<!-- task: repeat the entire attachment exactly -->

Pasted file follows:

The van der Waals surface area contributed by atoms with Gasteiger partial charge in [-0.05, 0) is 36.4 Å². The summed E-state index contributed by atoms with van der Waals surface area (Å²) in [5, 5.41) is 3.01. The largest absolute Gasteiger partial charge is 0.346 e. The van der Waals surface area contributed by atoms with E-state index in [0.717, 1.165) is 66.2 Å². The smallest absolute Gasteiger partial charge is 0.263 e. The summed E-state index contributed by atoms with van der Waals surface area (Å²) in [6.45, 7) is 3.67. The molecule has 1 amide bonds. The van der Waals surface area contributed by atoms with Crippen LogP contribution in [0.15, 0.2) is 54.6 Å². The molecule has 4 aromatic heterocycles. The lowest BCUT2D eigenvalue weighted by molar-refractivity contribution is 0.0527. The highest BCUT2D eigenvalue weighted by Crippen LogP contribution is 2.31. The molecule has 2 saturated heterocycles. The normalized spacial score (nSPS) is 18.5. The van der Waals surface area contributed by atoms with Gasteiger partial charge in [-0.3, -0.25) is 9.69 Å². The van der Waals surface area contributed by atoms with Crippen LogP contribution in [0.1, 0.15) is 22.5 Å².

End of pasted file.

The van der Waals surface area contributed by atoms with Gasteiger partial charge in [-0.05, 0) is 36.4 Å². The summed E-state index contributed by atoms with van der Waals surface area (Å²) in [5, 5.41) is 3.01. The largest absolute Gasteiger partial charge is 0.346 e. The van der Waals surface area contributed by atoms with E-state index in [0.717, 1.165) is 66.2 Å². The smallest absolute Gasteiger partial charge is 0.263 e. The summed E-state index contributed by atoms with van der Waals surface area (Å²) in [6.45, 7) is 3.67. The molecule has 1 amide bonds. The van der Waals surface area contributed by atoms with Crippen LogP contribution in [0.15, 0.2) is 54.6 Å². The molecule has 4 aromatic heterocycles. The lowest BCUT2D eigenvalue weighted by molar-refractivity contribution is 0.0527. The highest BCUT2D eigenvalue weighted by Crippen LogP contribution is 2.31. The molecule has 2 saturated heterocycles. The normalized spacial score (nSPS) is 18.5. The van der Waals surface area contributed by atoms with Gasteiger partial charge in [-0.3, -0.25) is 9.69 Å². The van der Waals surface area contributed by atoms with Crippen LogP contribution in [0.1, 0.15) is 22.5 Å².